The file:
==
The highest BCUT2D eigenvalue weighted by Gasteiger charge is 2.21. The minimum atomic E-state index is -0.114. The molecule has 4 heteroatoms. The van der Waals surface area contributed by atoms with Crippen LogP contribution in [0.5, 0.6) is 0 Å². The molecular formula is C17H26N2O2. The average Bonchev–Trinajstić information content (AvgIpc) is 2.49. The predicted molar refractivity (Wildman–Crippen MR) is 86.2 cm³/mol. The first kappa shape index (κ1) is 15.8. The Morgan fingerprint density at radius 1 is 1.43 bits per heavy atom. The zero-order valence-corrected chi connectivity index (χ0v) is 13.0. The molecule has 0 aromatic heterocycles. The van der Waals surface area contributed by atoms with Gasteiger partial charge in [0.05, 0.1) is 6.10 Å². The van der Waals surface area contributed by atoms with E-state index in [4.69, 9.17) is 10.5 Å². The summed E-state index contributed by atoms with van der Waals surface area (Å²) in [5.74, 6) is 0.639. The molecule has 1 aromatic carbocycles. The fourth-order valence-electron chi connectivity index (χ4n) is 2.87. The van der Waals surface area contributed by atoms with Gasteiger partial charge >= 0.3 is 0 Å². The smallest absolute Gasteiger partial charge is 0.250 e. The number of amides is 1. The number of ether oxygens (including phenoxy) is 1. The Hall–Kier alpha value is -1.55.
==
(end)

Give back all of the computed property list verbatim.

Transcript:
The highest BCUT2D eigenvalue weighted by Gasteiger charge is 2.21. The minimum atomic E-state index is -0.114. The molecule has 4 heteroatoms. The van der Waals surface area contributed by atoms with Crippen LogP contribution in [0.5, 0.6) is 0 Å². The molecular formula is C17H26N2O2. The average Bonchev–Trinajstić information content (AvgIpc) is 2.49. The predicted molar refractivity (Wildman–Crippen MR) is 86.2 cm³/mol. The first kappa shape index (κ1) is 15.8. The Morgan fingerprint density at radius 1 is 1.43 bits per heavy atom. The zero-order valence-corrected chi connectivity index (χ0v) is 13.0. The molecule has 0 aromatic heterocycles. The van der Waals surface area contributed by atoms with Gasteiger partial charge in [0.05, 0.1) is 6.10 Å². The van der Waals surface area contributed by atoms with E-state index in [4.69, 9.17) is 10.5 Å². The summed E-state index contributed by atoms with van der Waals surface area (Å²) in [5.74, 6) is 0.639. The molecule has 1 aromatic carbocycles. The fourth-order valence-electron chi connectivity index (χ4n) is 2.87. The van der Waals surface area contributed by atoms with Gasteiger partial charge >= 0.3 is 0 Å². The smallest absolute Gasteiger partial charge is 0.250 e. The number of amides is 1. The number of ether oxygens (including phenoxy) is 1. The Hall–Kier alpha value is -1.55.